We’ve often noted that Torquay was once the richest town in England and attracted many of the nation’s most affluent, both as visitors and residents. Indeed, more members of Europe’s royal families could be seen in Torquay than anywhere else in the world. Many came in their yachts.
One of these was – take a deep breath – Anne Sutherland-Leveson-Gower, Duchess of Sutherland (1829-1888), 1st Countess of Cromartie, also known as the Marchioness of Stafford.
Born Anne Hay-Mackenzie, on 27 June 1849 Anne married George Sutherland-Leveson-Gower, Marquess of Stafford. They had five children. George was a Liberal Member of Parliament for Sutherland and was the tenth richest man in the Western world, owning 1.4 million acres of land.
As an example of Anne’s wealth, we have a necklace featuring twenty one grey natural pearls. The pearls date to around 1780 and originally belonged to Marie Antoinette, the last Queen of France. After the Queen’s execution, the pearls were mounted as a necklace for the marriage of George and Anne.
The Duchess was known for her liberal opinions. She opposed slavery, and in 1864 received the Italian national hero Garibaldi who most viewed as a common European revolutionary.
It’s also in her role as confidant to Queen Victoria from 1870 to 1874 that Anne is worth noting. Anne was a close friend was appointed by the Queen to serve as her Mistress of the Robes. The close relationship between Anne and Victoria is reflected in their correspondence where the Queen refers to the Duchess simply as ‘Annie’. These give an insight into the life and views of the Queen of the British Empire.
Many of the letters from Victoria refer to her thoughts about contemporary political issues.
The Queen’s correspondence further reflects contemporary social and moral views such as this example on the topic of the acceptability of divorced women.
In a letter dated 3 May 1874 Victoria explains her reasons for refusing to receive a lady named Effie Millais. Effie had been married to Torquay visitor John Ruskin but left him to marry the artist, John Millais. ‘Annie’ had written attempting to persuade the Queen to receive the divorcée, but Victoria replied that, “the rule has always been adhered to” and she refused to make an exception and meet Effie.
The Queen commented that receiving the lady would be “opening the door to many others” and would cause “remarks of every kind & sort which would be much more injurious to the Lady than her not being received”. Victoria concluded her letter by instructing Anne, “you should advise Mrs Millais in her own interest to say no more about it”.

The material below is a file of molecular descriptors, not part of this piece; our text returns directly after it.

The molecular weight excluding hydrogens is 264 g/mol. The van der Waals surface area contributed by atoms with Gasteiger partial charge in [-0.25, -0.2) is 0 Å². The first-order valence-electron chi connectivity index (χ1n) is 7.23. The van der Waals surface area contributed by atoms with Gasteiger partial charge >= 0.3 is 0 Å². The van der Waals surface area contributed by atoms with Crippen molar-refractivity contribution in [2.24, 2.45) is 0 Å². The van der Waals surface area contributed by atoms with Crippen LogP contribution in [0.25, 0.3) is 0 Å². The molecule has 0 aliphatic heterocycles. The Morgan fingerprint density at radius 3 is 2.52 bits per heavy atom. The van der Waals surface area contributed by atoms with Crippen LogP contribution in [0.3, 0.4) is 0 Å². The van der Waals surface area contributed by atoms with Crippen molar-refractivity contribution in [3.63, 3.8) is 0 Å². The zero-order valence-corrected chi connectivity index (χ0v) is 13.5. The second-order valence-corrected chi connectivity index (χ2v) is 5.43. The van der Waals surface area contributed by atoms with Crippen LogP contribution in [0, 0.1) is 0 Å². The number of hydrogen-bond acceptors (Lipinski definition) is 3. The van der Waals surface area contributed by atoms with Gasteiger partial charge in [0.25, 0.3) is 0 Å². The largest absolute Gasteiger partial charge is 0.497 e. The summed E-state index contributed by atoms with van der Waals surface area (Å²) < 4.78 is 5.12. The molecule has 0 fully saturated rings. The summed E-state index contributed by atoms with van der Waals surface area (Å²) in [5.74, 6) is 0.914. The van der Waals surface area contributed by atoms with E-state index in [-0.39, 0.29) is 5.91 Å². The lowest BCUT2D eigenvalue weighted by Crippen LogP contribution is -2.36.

Royal attitudes to divorced women have somewhat changed over the years.
To show the Queen’s appreciation of Anne’s friendship, the Duchess of Sutherland was awarded the Order of Victoria and Albert (3rd class).
The Sutherlands’ marriage was, however, an unhappy one due to the Duke’s infidelities. The Duchess did consider divorce proceedings but was discouraged on the advice of the Queen. Nevertheless, the marriage collapsed in the early 1880s.
The ending was hastened in 1883 when a guest of a house party at Pitlochry Castle, a Captain Arthur Blair, was shot dead. The Duke (pictured above) had been in a relationship with the Captain’s wife and, while Blair’s death was officially recorded as accidental, there was speculation that it may have been suicide or even murder.
On the death of Anne in 1888, Sutherland married Blair’s wife. Though George was estranged from Anne for many years before her death, his marriage to Mary, less than four months after Anne’s death, caused a scandal – the conventional minimum period between the death of a spouse and remarriage being one year.
Anne died at the age of 59 at the family’s London mansion, Stafford House, St James’ Park, in 1888. But she was buried at the part of Barton Road Cemetery belonging to All Saints Church, Babbacombe. She had been a devout worshipper at All Saints and her internment was presided over by a personal friend, the church’s first incumbent, Father John Hewett,.
An ornate cross mounted on a three-step plinth reads: “In Loving Memory of Anne. Duchess of Sutherland Countess of Cromartie Wife of George Granville Third Duke of Sutherland Born 21st April 1829 Died 25th November 1888. For God so loved the world that he gave his only begotten Son that whosoever believeth in Him should not perish but have everlasting life. Looking to Jesus.”
‘Torquay: A Social History’ by local author Kevin Dixon is available for £10 from Artizan Gallery, Lucius Street, Torquay, or: